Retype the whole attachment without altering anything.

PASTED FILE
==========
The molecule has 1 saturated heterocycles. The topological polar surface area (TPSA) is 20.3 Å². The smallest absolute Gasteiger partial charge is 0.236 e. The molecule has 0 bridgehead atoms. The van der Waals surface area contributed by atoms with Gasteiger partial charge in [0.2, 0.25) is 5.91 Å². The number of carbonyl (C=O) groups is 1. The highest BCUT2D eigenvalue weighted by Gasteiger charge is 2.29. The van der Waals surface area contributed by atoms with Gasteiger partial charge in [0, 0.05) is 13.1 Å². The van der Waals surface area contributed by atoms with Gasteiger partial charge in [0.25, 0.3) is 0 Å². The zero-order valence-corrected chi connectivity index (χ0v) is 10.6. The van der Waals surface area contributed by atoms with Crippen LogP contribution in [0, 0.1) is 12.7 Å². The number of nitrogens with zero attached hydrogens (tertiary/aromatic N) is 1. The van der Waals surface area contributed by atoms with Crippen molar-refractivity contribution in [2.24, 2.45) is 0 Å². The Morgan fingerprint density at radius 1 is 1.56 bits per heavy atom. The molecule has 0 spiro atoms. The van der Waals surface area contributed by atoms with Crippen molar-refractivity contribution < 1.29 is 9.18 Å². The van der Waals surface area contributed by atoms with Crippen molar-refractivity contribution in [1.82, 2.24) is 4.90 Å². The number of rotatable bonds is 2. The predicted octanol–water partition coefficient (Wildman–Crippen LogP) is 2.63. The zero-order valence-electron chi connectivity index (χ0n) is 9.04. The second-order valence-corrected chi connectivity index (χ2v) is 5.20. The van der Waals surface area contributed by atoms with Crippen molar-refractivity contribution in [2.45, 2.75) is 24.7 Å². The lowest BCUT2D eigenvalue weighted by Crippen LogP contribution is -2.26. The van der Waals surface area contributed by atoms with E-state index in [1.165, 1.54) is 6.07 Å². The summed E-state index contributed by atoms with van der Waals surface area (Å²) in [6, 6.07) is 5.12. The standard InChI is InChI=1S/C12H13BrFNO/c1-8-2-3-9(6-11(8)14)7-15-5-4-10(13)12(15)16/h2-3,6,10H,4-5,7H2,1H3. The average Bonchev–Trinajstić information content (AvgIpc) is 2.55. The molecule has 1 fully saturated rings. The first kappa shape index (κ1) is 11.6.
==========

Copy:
The molecule has 1 saturated heterocycles. The topological polar surface area (TPSA) is 20.3 Å². The smallest absolute Gasteiger partial charge is 0.236 e. The molecule has 0 bridgehead atoms. The van der Waals surface area contributed by atoms with Gasteiger partial charge in [0.2, 0.25) is 5.91 Å². The number of carbonyl (C=O) groups is 1. The highest BCUT2D eigenvalue weighted by Gasteiger charge is 2.29. The van der Waals surface area contributed by atoms with Gasteiger partial charge in [0, 0.05) is 13.1 Å². The van der Waals surface area contributed by atoms with Gasteiger partial charge in [0.25, 0.3) is 0 Å². The zero-order valence-corrected chi connectivity index (χ0v) is 10.6. The van der Waals surface area contributed by atoms with Crippen LogP contribution in [0, 0.1) is 12.7 Å². The number of nitrogens with zero attached hydrogens (tertiary/aromatic N) is 1. The van der Waals surface area contributed by atoms with Crippen molar-refractivity contribution in [2.24, 2.45) is 0 Å². The Morgan fingerprint density at radius 1 is 1.56 bits per heavy atom. The molecule has 0 spiro atoms. The van der Waals surface area contributed by atoms with Crippen molar-refractivity contribution < 1.29 is 9.18 Å². The van der Waals surface area contributed by atoms with Crippen molar-refractivity contribution in [1.82, 2.24) is 4.90 Å². The number of rotatable bonds is 2. The predicted octanol–water partition coefficient (Wildman–Crippen LogP) is 2.63. The zero-order valence-electron chi connectivity index (χ0n) is 9.04. The second-order valence-corrected chi connectivity index (χ2v) is 5.20. The van der Waals surface area contributed by atoms with Crippen molar-refractivity contribution in [2.45, 2.75) is 24.7 Å². The lowest BCUT2D eigenvalue weighted by Crippen LogP contribution is -2.26. The van der Waals surface area contributed by atoms with E-state index in [1.165, 1.54) is 6.07 Å². The summed E-state index contributed by atoms with van der Waals surface area (Å²) in [6, 6.07) is 5.12. The standard InChI is InChI=1S/C12H13BrFNO/c1-8-2-3-9(6-11(8)14)7-15-5-4-10(13)12(15)16/h2-3,6,10H,4-5,7H2,1H3. The average Bonchev–Trinajstić information content (AvgIpc) is 2.55. The molecule has 1 fully saturated rings. The first kappa shape index (κ1) is 11.6.